Dr David Kelly's widow has told the Hutton inquiry of his decline into despair as pressure mounted on him as the suspected source for the BBC's Iraq dossier story.
Mrs Kelly: He looked so desperate
She said he felt "let down and betrayed" by the Ministry of Defence as he realised he would be named - and told how he went "ballistic" after being told an appearance before MPs would be televised.
Janice Kelly, 58, contradicting earlier witnesses, told the Hutton inquiry Dr Kelly had not known about the government press statement on 8 July saying that an unnamed official admitted speaking to BBC correspondent Andrew Gilligan.
Speaking via an audio link from a neighbouring room at the Royal Courts of Justice, she said Dr Kelly had told her the press would swiftly "put two and two together" after the statement was released and identify him.
The scientist was found dead on 18 July, eight days after he was identified publicly as the possible source for Mr Gilligan's report claiming the government "sexed up" the intelligence case against Iraq in its September dossier.
In other developments:
Mrs Kelly said her husband told her he had been assured his admission to his bosses on 30 June about speaking to Mr Gilligan would not become public.
- Dr Kelly's daughter Rachel said her father told her he could not understand how Andrew Gilligan could make such forcible claims about the conversation they had had
- She said there was distress and "perhaps a bit of humiliation" in her father's look when she saw him the weekend before his death
- His sister Sarah Pape said he was "utterly convinced" the Iraq crisis would not be solved without a regime change and that was unlikely to happen peacefully
- Mrs Kelly said her husband earlier in the year was frustrated because his job had fallen into a "hole" but she was never "quite aware" for whom he worked
Dr Kelly was upset by an article by Sunday Times journalist Nick Rufford, which had made him look like he had spoken to the press when he had expressly promised he would not
- Close friend Professor Roger Avery said Dr Kelly was worried "about making ends meet after retirement".
But on the evening of 9 July the MoD rang to give them a five-minute warning to leave their home because the press were on the way, the inquiry heard.
Set up after apparent suicide of Dr David Kelly in July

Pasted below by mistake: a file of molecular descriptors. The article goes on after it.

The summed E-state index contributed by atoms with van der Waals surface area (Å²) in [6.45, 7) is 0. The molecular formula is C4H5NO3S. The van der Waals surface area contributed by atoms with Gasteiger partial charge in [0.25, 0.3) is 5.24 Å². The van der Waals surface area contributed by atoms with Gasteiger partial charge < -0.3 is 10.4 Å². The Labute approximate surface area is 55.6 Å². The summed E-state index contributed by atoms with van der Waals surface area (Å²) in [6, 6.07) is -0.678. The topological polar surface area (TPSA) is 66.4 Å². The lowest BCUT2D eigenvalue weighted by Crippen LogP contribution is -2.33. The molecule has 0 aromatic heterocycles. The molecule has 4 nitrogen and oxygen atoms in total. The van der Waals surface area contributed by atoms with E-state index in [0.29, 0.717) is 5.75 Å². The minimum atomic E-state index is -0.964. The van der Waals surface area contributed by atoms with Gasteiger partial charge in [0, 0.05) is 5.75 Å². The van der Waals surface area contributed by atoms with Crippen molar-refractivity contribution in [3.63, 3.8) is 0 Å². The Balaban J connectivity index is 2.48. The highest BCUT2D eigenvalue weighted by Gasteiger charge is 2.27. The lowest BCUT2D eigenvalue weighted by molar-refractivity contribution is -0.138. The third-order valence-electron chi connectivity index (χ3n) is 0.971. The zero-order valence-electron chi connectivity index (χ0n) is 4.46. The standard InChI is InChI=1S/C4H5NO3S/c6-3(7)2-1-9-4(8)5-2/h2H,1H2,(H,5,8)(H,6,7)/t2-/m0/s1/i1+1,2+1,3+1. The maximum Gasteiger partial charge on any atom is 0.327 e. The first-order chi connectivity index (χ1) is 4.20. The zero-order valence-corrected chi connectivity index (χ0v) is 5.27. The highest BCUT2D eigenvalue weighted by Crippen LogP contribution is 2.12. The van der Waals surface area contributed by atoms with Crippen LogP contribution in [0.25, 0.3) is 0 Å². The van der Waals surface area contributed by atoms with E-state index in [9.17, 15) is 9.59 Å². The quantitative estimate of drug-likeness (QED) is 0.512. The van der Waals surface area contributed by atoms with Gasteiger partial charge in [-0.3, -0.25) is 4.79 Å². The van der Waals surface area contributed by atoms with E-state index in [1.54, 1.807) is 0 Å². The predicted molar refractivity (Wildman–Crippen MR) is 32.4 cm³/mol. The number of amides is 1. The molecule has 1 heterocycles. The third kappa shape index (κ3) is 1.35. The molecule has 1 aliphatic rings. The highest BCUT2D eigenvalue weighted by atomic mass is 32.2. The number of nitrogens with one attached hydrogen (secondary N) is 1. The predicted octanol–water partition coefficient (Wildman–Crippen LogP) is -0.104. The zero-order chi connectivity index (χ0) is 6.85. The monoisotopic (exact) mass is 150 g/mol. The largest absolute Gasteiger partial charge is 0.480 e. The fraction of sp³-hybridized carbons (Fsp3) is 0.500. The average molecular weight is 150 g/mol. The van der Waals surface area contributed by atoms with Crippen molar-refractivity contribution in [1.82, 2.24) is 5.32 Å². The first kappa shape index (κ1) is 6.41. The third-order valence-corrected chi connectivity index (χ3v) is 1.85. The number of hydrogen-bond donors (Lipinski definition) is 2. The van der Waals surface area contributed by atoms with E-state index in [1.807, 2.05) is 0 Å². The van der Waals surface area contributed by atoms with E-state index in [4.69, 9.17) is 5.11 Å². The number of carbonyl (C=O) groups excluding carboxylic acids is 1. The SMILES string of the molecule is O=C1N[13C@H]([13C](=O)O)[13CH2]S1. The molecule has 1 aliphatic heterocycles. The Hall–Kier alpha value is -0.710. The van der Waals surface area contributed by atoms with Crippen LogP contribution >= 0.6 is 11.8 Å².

Dr Kelly was government expert in Iraq weapons programmes
He was named as source of controversial BBC report
Report alleged government had 'sexed up' a dossier on Iraq's weapons capability
Government denies the allegations
Mrs Kelly said he told her several times he felt "totally let down and betrayed". She described the experience as "just a nightmare".
Later, after they had escaped the press by heading to Cornwall, he had gone "ballistic" when he found out his session in front of MPs on the Commons foreign affairs committee would be shown on live television.
Mrs Kelly also told of the moment she learnt on the evening of 8 July her husband was the official who had met Mr Gilligan.
"He seemed a bit reluctant to come and watch the news," said Mrs Kelly of that evening.
THIS WEEK'S WITNESSES
Monday: Dr Kelly's widow Janice, members of his family and friends
Tuesday: Police officers involved in search for Dr Kelly; a member of the Baha'i faith, of which Dr Kelly was a member; psychiatrist
Wednesday: Michael Page, assistant chief constable of Thames Valley; Dr Nicholas Hunt, who carried out the post-mortem examination; Defence Intelligence Staff officials
"The main story was that a source had identified itself. Immediately David said to me 'it's me'... My reaction was total dismay. My heart sank."
Mrs Kelly, speaking publicly about her husband's death for the first time, said her husband had been "tired, subdued, but not depressed" on 17 July - the day he went missing.
He had got on with work compiling the list of his media contacts demanded by MPs, but later that morning, she was physically sick "because he looked so desperate".
"I just thought he had a broken heart. He had shrunk into himself but I had no idea of what he might do
At this stage, Dr Kelly could not talk at all, she said, and at 1500 BST went for the walk which ended with his death.
The knife found beside Dr Kelly's body had been one the family recognised as his from his childhood - probably from the Boy Scouts, she said.
Mrs Kelly said she had later been "devastated" when Number 10 spokesman Tom Kelly suggested her husband was a "Walter Mitty" character when he was "totally the opposite".